(g) The respondent DDA has also permitted the misuse of the LIG flats constructed by it by persons not eligible in that category and has also failed to check encroachments in the areas earmarked for EWS and LIG housing. The responsibility for this failure must be borne by the respondent DDA itself.
(h) The respondent DDA will have to be issued directions to evolve a meaningful scheme in a time bound and transparent manner for resettling the petitioners consistent with the MPD 1962 and 2001 norms. The basis of eligibility of persons to low income housing is required to be evolved in a transparent manner with the participation and consultation of the persons who are to benefit from such a scheme.
63. Now I come to the question as to what reliefs can be granted to the petitioners. As already held, the petitioners have succeeded in showing that they are owed a statutory duty by the respondent DDA and that there has been a failure on the part of the respondent DDA to perform that statutory duty.
64. This is clearly a case where notwithstanding the demolition of the JJ Cluster, the petitioners would certainly be entitled to be considered for allotment of EWS and LIG housing if they satisfy the criteria for that purpose. The respondent DDA despite the order of this Court dated 12.11.2003 has failed to indicate when it proposes to achieve the MPD targets as regards EWS and LIG housing in the F zone area. This is indeed unfortunate since the matters have been delayed considerably as a result of respondent DDA's inaction. It therefore becomes necessary to direct the respondent DDA, to now evolve a time bound scheme for the resettlement of the petitioners. The scheme must be evolved in a transparent manner and after consulting the petitioners or their authorised representatives. As part of the scheme the respondent DDA is bound to formulate the criteria for determination of such eligibility for allotment of an EWS plot or a LIG housing unit. It has also to show a degree of flexibility in devising such norms consistent with ground realities where the poor face a lot of hardship in being able to demonstrate their identity and their residence at a particular place. The approach should be to enable and facilitate to enforce their entitlement rather than to exclude them.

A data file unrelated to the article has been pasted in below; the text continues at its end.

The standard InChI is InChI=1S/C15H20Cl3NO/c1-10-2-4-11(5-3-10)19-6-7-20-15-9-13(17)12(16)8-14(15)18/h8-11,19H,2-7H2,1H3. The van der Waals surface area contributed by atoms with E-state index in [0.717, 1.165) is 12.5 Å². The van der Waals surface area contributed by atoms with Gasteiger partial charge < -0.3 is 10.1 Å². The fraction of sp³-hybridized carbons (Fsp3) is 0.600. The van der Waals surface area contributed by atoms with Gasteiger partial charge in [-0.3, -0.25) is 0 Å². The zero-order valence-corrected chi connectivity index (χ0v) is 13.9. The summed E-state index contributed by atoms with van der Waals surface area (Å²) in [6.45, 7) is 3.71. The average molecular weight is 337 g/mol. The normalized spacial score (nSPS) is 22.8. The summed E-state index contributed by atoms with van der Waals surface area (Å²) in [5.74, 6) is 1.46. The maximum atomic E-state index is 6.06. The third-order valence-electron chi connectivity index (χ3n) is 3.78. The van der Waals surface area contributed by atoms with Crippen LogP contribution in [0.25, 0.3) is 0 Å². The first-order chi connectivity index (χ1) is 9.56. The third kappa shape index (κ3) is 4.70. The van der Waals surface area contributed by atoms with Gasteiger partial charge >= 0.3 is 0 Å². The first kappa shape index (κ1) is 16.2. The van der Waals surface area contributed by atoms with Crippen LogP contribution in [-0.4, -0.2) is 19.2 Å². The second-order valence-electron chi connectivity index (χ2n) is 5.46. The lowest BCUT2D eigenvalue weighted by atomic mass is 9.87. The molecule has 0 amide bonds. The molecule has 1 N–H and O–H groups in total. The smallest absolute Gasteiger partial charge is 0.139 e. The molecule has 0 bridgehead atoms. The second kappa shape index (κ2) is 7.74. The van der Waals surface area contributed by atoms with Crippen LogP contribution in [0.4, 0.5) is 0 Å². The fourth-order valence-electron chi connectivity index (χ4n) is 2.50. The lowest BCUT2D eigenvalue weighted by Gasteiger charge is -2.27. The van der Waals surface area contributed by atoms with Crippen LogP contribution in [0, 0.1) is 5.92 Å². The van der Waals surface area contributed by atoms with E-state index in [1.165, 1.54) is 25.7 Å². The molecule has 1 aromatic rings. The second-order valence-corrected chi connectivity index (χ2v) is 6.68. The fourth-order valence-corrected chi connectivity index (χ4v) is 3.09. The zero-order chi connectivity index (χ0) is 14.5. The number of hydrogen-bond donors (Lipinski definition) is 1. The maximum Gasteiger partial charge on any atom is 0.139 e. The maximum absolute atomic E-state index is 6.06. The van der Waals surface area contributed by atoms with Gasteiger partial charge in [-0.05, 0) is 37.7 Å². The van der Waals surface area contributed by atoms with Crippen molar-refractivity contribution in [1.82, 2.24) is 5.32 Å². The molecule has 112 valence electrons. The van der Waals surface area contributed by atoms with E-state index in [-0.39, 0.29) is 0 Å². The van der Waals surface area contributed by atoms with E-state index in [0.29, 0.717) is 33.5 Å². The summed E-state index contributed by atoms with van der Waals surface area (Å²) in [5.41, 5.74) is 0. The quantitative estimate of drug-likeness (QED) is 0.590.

65. In the present case, it is likely that the petitioners are all no longer residing at the same pace since after the demolition of their dwellings and may have dispersed throughout the city. Therefore, the respondent DDA will have to give sufficient publicity to make known the formulation of a draft scheme which will be finalized after consulting such of those petitioners who come forward and/or their representatives.
66. Accordingly, these two writ petitions are allowed in part and it is directed as under:
A writ of mandamus is issued to the respondent DDA to take the following steps:
(i) Within a period of six weeks from today the respondent DDA will prepare and file in this Court a draft scheme for the resettlement of the petitioners in both writ petitions consistent with the MPD norms as explained in this judgment.
(ii) The draft scheme will also contain the criteria for determination of the eligibility of the petitioners for allotment of an EWS plot or a LIG housing unit. The criteria should be reasonable
(iii) The draft scheme will be published within a period of one week of its preparation and be given wide publicity and will also be published at the site where some of the petitioners are said to have been relocated.